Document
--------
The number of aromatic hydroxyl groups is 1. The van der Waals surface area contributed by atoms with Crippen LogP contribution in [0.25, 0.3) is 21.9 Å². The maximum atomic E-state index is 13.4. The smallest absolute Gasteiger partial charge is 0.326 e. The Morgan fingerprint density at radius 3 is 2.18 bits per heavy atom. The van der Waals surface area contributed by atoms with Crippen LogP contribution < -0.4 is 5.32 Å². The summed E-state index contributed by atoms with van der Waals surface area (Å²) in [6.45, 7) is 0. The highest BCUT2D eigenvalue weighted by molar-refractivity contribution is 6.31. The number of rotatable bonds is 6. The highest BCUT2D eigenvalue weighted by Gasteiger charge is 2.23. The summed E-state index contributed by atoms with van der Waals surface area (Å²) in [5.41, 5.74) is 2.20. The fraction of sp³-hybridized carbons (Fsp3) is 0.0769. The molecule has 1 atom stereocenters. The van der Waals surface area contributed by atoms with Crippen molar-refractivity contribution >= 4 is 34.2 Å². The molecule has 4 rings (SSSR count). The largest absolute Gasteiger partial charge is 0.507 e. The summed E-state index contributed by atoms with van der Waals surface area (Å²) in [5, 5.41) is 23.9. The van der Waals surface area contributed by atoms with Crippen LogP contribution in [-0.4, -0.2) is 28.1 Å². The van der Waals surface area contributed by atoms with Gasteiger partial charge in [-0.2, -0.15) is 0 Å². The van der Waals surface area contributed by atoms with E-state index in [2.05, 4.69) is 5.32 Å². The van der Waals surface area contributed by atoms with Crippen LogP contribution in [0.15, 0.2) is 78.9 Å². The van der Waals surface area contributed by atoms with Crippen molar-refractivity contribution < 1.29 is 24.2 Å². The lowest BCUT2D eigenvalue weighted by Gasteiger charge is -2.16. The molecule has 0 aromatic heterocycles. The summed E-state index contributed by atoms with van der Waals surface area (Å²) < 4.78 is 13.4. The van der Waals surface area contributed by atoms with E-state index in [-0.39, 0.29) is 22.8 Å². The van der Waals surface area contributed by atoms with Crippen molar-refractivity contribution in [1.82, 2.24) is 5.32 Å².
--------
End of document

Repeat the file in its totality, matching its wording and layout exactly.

The number of aromatic hydroxyl groups is 1. The van der Waals surface area contributed by atoms with Crippen LogP contribution in [0.25, 0.3) is 21.9 Å². The maximum atomic E-state index is 13.4. The smallest absolute Gasteiger partial charge is 0.326 e. The Morgan fingerprint density at radius 3 is 2.18 bits per heavy atom. The van der Waals surface area contributed by atoms with Crippen LogP contribution < -0.4 is 5.32 Å². The summed E-state index contributed by atoms with van der Waals surface area (Å²) in [6.45, 7) is 0. The highest BCUT2D eigenvalue weighted by molar-refractivity contribution is 6.31. The number of rotatable bonds is 6. The highest BCUT2D eigenvalue weighted by Gasteiger charge is 2.23. The summed E-state index contributed by atoms with van der Waals surface area (Å²) in [5.41, 5.74) is 2.20. The fraction of sp³-hybridized carbons (Fsp3) is 0.0769. The molecule has 1 atom stereocenters. The van der Waals surface area contributed by atoms with Crippen molar-refractivity contribution >= 4 is 34.2 Å². The molecule has 4 rings (SSSR count). The largest absolute Gasteiger partial charge is 0.507 e. The summed E-state index contributed by atoms with van der Waals surface area (Å²) in [5, 5.41) is 23.9. The van der Waals surface area contributed by atoms with Crippen LogP contribution in [-0.4, -0.2) is 28.1 Å². The van der Waals surface area contributed by atoms with Gasteiger partial charge in [-0.2, -0.15) is 0 Å². The van der Waals surface area contributed by atoms with E-state index in [2.05, 4.69) is 5.32 Å². The van der Waals surface area contributed by atoms with Crippen LogP contribution in [0.15, 0.2) is 78.9 Å². The van der Waals surface area contributed by atoms with Crippen molar-refractivity contribution < 1.29 is 24.2 Å². The lowest BCUT2D eigenvalue weighted by Gasteiger charge is -2.16. The molecule has 0 aromatic heterocycles. The summed E-state index contributed by atoms with van der Waals surface area (Å²) < 4.78 is 13.4. The van der Waals surface area contributed by atoms with E-state index in [-0.39, 0.29) is 22.8 Å². The van der Waals surface area contributed by atoms with Crippen molar-refractivity contribution in [1.82, 2.24) is 5.32 Å².